Step 6: create text-field for inputting the unit quantities

Creating a responsive and user-friendly interface for our unit converter app involves allowing users to input quantities for conversion. This step introduces a function to streamline the creation of input fields, making the app's design cohesive and removing the redundancy that would appear from separately defining the "from" and "to" text fields.

  Widget getQuantityInputWidget({required bool from, double width = 200}) {
    return SizedBox(
      width: width,
      child: TextField(
        keyboardType: TextInputType.number,
        controller: from ? controllerFrom : controllerTo,
        onChanged: (value) {
          double? valueNum = double.tryParse(value);
          if (valueNum == null) {
            setVal(null, from: from);
          setVal(valueNum, from: from, modifyChanged: false);
          setState(() {});

In this setup, we configure a text field to accept only numerical values and link it to the correct controller. Then we ensure that when a new value is entered, it's automatically converted, and the corresponding value in the other text field is updated. To prevent the currently active text field from being reformatted while the user is typing, we use the modifyChanged: false parameter.

Step 7: putting everything together

With all the essential components created, it's time to assemble our unit converter app within the build function. By organizing our widgets effectively, we create a user-friendly interface. Here's how the layout can be structured inside the Scaffold’s body:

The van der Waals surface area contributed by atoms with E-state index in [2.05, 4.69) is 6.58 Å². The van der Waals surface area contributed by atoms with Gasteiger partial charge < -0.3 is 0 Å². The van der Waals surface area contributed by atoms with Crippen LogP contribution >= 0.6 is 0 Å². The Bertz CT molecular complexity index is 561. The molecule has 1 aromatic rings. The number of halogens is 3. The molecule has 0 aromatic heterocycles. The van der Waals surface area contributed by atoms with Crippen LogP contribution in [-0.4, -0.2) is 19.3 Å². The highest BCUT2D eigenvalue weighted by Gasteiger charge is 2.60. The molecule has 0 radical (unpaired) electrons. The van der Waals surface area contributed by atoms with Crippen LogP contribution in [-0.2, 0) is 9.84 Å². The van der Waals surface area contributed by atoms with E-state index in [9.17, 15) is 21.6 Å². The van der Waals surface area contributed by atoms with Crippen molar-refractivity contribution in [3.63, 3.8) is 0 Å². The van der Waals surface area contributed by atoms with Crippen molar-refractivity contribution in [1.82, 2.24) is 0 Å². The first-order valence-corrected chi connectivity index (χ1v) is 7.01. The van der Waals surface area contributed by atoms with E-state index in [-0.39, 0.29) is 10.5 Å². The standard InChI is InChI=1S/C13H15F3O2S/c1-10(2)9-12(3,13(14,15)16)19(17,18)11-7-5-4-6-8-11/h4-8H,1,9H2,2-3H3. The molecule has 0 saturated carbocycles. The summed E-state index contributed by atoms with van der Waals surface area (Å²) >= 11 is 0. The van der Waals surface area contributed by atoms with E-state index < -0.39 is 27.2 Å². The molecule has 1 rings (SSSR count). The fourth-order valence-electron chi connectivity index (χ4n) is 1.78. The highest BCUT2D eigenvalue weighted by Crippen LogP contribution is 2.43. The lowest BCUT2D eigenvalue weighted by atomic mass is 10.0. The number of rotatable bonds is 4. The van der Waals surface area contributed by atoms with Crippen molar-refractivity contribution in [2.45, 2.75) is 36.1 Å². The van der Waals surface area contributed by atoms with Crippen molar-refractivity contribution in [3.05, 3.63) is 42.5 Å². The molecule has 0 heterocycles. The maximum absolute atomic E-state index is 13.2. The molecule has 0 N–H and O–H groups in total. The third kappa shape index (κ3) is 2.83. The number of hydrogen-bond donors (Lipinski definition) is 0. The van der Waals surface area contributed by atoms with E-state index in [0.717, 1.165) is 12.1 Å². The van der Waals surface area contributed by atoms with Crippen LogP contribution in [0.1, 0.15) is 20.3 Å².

child: Column(
          children: [
              children: [
                const Spacer(),
                Expanded(child: getUnitSelectorWidget(from: true)),
                const SizedBox(width: 20),
                Expanded(child: getUnitSelectorWidget(from: false)),
                const Spacer(),
              children: [
                getQuantityInputWidget(from: true),
                const SizedBox(width: 20),
                getQuantityInputWidget(from: false),

This layout utilizes a Center widget to align the main column in the middle of the screen. We introduce two rows within this column: the first row hosts our unit selection dropdowns, and the second row contains the quantity input fields. Spacers and sized boxes are strategically placed to ensure there's adequate spacing, making the interface aesthetically pleasing and easy to navigate.

With this setup, we've successfully created a simple unit converter app that efficiently handles unit conversions across various dimensions like mass, length, and time, blending functionality with ease of use.

Blunix GmbH offers On-Call Consulting, Managed Hosting and Linux Workshops

Blunix GmbH Ideology: Automate everything!

Call us Today!

+49 30 / 629 318 76 |
Encrypted Communication